The old Glasgow city centre, now known as the Merchant City grew up on the north bank of the River Clyde, around the bridge.
Bridgegate, Saltmarket and the High Street were the main streets
in medieval Glasgow. The trading communities were clustered near
the river with Glasgow Cathedral and the College (later University)
Well into the 19th century this area remained the city
View Merchant City on Google maps (opens in
The grand Georgian terraces in Carlton Place were developed on the South bank of the river during the 18th century.
The 1655 Merchants' Steeple soars above the Briggait. The ship on a globe at its apex tells the story of its origins as part of the Merchants’ House and hospital.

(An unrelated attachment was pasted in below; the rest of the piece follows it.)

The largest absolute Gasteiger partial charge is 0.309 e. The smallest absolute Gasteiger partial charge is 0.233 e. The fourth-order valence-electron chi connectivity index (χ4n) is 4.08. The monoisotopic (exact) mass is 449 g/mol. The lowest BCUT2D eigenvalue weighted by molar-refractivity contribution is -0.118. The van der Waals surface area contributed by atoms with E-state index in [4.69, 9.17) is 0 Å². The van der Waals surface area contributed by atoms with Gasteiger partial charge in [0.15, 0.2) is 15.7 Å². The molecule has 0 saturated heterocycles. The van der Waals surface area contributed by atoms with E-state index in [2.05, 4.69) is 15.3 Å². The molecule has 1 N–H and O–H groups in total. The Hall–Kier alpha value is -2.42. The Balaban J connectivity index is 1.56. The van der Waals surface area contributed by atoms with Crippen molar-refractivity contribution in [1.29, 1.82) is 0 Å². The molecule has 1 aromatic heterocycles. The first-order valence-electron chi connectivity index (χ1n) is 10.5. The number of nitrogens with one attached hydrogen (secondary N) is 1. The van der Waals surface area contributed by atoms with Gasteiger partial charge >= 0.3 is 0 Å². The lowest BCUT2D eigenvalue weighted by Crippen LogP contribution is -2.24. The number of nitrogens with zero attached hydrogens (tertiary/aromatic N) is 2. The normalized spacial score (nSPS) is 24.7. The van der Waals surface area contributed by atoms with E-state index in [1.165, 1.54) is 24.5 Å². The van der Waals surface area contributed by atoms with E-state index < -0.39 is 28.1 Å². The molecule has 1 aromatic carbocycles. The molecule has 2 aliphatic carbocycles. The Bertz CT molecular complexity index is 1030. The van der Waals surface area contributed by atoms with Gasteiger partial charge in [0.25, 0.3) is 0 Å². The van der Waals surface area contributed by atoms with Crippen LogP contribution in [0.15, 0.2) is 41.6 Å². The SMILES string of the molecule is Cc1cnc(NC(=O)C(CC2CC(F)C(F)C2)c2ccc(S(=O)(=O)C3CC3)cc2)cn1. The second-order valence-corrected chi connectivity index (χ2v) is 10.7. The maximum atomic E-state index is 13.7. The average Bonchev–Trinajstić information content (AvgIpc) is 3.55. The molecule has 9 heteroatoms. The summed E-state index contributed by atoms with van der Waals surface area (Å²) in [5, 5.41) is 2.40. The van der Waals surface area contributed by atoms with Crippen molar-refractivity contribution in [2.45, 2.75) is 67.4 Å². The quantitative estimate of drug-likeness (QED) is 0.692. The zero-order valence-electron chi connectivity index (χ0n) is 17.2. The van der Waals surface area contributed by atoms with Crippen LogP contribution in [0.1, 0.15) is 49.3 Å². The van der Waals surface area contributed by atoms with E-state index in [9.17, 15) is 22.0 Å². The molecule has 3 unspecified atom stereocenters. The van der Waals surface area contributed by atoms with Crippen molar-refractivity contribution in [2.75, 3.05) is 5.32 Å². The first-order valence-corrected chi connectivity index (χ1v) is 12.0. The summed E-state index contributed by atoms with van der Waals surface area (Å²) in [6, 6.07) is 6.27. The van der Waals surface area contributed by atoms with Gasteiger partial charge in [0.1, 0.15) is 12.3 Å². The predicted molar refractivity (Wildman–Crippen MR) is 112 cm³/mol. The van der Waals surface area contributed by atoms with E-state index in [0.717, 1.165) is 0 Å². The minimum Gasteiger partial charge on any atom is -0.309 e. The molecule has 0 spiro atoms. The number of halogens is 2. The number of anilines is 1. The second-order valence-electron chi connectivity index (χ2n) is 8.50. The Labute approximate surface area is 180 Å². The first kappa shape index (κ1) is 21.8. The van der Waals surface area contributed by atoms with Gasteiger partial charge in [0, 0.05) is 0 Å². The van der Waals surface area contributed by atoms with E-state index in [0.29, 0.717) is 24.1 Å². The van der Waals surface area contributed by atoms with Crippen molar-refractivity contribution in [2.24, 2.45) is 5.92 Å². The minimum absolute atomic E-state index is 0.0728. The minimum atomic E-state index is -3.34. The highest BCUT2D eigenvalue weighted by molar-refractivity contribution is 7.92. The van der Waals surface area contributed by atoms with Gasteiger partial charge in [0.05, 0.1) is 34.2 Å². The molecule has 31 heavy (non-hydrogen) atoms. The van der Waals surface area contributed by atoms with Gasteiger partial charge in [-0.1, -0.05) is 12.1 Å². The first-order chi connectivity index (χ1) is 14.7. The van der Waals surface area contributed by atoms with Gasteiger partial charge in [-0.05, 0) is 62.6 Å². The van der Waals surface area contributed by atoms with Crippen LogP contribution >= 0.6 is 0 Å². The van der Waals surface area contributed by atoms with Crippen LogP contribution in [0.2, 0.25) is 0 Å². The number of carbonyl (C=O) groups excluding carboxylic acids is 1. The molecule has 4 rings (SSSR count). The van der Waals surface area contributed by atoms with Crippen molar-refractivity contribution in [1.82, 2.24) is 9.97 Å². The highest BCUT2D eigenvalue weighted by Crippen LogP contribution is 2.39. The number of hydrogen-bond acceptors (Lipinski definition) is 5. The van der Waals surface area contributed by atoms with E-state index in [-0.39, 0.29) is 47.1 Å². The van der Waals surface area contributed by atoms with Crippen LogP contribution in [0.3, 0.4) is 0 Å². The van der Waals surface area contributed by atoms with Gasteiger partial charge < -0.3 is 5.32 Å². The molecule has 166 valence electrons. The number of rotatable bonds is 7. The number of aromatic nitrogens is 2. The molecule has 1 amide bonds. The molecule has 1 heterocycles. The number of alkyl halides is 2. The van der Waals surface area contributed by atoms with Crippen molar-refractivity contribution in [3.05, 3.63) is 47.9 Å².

This grand Victorian fishmarket is currently being renovated and converted to offices, café and studios.
The Gorbals on the south bank was still quite village-like until the late 18th century when new urban areas were developed.
This area was the city centre of Glasgow until well into the 19th Century
There has been a bridge across the Clyde on this site since the 13th century. The town of Glasgow gradually grew up around the bridge.